Mysterious disk of blue stars found around a black hole
HUBBLE EUROPEAN SPACE AGENCY INFORMATION CENTRE RELEASE
Posted: September 20, 2005
Astronomers using the NASA/ESA Hubble Space Telescope have identified the source of a mysterious blue light surrounding a supermassive black hole in our neighbouring Andromeda Galaxy (M31). Though the light has puzzled astronomers for more than a decade, the new discovery makes the story even more mysterious.
By finding the disk of stars, astronomers also have collected what they say is ironclad evidence for the existence of the monster black hole. The evidence has helped astronomers rule out all alternative theories for the dark mass in the Andromeda Galaxy's core, which scientists have long suspected was a black hole.
"Seeing these stars is like watching a magician pulling a rabbit out of a hat. You know it happened but you don't know how it happened," said Tod Lauer of the National Optical Astronomy Observatory in Tucson, Arizona. He and a team of astronomers, led by Ralf Bender of the Max Planck Institute for Extraterrestrial Physics in Garching, Germany, and John Kormendy of the University of Texas in Austin, made the Hubble observations. The team's results will be published in the Sept. 20, 2005 issue of the Astrophysical Journal.
Hubble Probes Strange Blue Light
Now, new spectroscopic observations by Hubble's Space Telescope Imaging Spectrograph (STIS) reveal that the blue light consists of more than 400 stars that formed in a burst of activity about 200 million years ago. The stars are tightly packed in a disk that is only a light-year across. The disk is nested inside an elliptical ring of older, cooler, redder stars, which was seen in previous Hubble observations.
The astronomers also used STIS to measure the velocities of those stars. They obtained the stars' speeds by calculating how much their light waves are stretched and compressed as they travel around the black hole. Under the black hole's gravitational grip, the stars are travelling very fast: 3.6 million kilometres an hour (1,000 kilometres a second). They are moving so fast that it would take them 40 seconds to circle the Earth and six minutes to arrive at the Moon. The fastest stars complete an orbit in 100 years. Andromeda's active core probably made similar disks of stars in the past and may continue to make them.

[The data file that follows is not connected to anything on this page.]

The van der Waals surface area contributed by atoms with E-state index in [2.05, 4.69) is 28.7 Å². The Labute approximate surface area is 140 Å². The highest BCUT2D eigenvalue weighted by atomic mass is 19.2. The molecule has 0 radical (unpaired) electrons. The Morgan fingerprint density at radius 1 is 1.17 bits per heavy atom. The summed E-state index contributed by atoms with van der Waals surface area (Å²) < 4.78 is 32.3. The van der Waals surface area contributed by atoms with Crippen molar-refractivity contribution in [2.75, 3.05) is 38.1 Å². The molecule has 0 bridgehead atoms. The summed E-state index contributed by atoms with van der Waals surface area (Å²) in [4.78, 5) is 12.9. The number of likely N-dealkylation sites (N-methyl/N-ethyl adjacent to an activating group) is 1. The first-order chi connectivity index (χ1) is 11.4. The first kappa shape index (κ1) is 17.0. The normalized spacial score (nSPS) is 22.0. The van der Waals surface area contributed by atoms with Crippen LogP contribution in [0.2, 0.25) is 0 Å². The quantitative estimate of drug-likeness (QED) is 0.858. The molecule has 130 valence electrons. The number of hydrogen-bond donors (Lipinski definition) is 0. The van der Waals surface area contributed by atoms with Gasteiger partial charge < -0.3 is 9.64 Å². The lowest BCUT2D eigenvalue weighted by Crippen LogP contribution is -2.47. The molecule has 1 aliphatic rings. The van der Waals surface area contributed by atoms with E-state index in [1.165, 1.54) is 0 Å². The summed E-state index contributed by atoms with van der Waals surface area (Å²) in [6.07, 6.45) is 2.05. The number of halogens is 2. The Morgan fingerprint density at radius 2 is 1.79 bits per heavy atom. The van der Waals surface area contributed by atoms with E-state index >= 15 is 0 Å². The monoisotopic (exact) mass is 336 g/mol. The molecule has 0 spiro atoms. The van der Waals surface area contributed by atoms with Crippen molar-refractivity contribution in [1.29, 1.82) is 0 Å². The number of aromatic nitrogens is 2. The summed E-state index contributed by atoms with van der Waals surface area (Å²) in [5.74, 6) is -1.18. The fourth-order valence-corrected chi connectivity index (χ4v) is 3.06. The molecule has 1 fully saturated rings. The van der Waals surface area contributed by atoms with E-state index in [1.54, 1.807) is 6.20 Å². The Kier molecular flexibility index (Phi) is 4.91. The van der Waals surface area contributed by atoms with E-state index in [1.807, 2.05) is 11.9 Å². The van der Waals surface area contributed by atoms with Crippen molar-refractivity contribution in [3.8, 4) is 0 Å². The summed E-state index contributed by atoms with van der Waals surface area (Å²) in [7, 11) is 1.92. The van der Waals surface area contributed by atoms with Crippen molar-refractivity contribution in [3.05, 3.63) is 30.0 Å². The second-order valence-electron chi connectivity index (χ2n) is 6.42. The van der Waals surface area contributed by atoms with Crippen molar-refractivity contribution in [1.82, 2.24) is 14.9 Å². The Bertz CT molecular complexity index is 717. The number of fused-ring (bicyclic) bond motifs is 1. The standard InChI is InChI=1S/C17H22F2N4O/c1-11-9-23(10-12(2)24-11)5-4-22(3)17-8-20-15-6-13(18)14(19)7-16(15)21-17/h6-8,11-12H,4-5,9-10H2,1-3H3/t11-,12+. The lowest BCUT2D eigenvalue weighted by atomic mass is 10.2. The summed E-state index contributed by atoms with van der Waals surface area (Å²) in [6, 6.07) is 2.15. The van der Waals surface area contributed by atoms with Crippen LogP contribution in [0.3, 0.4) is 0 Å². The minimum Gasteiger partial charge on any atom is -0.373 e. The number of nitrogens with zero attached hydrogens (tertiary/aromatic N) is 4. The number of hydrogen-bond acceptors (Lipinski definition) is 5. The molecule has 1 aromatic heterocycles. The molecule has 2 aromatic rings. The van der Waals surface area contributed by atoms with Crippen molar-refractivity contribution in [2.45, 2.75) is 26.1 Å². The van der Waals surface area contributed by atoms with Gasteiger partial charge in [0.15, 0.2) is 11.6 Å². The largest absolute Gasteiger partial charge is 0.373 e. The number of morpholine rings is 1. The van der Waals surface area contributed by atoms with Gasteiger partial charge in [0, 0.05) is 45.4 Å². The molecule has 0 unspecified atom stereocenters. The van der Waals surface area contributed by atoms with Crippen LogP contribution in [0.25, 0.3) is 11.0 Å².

"The blue stars in the disk are so short-lived that it is unlikely in the long 12-billion-year history of Andromeda that such a short-lived disk would appear now," Lauer said. "That's why we think that the mechanism that formed this disk of stars probably formed other stellar disks in the past and will trigger them again in the future. We still don't know, however, how such a disk could form in the first place. It still remains an enigma."
The astronomers credit Hubble's superb vision for finding the disk. "Only Hubble has the resolution in blue light to observe this disk," said team member Richard Green of the National Optical Astronomy Observatory in Tucson. "It is so small and so distinct from the surrounding red stars that we were able to use it to probe into the very dynamical heart of Andromeda. These observations were taken by the members of our team that built STIS. We designed its visible channel specifically to seize such an opportunity - to measure starlight closer to a black hole than in any other galaxy outside our own."
Solid Evidence for a Monster Black Hole
"There are compelling reasons to believe that these are supermassive black holes," Kormendy said. "But extreme claims require extraordinarily strong evidence. We have to be sure that these are black holes and not dark clusters of dead stars."
The STIS observations of Andromeda are so precise that astronomers have eliminated all other possibilities for what the central, dark object could be. They also calculated that the black hole's mass is 140 million Suns, which is three times more massive than once thought.
So far, dark clusters have definitively been ruled out in only two galaxies, NGC 4258 and our galaxy, the Milky Way. "These two galaxies give us unambiguous proof that black holes exist," Kormendy added. "But both are special cases - NGC 4258 contains a disk of water masers that we observe with radio telescopes, and our galactic center is so close that we can follow individual stellar orbits. Andromeda is the first galaxy in which we can exclude all exotic alternatives to a black hole using Hubble and using the same techniques by which we find almost all supermassive black holes."
"Studying black holes always was a primary mission of Hubble," Kormendy said. "Nailing the black hole in Andromeda is without a doubt an important part of its legacy. It makes us much more confidant that the other central dark objects detected in galaxies are black holes, too."
"Now that we have proven that the black hole is at the centre of the disk of blue stars, the formation of these stars becomes hard to understand," Bender added. "Gas that might form stars must spin around the black hole so quickly - and so much more quickly near the black hole than farther out - that star formation looks almost impossible. But the stars are there."
A Galaxy's Active Core
Although astronomers are surprised to find a blue disk of stars swirling around a supermassive black hole, they also say the puzzling architecture may not be that unusual.
"The dynamics within the core of this neighbouring galaxy may be more common than we think," Lauer explained. "Our own Milky Way apparently has even younger stars close to its own black hole. It seems unlikely that only the closest two big galaxies should have this odd activity. So this behaviour may not be the exception but the rule. And we have found other galaxies that have a double nucleus."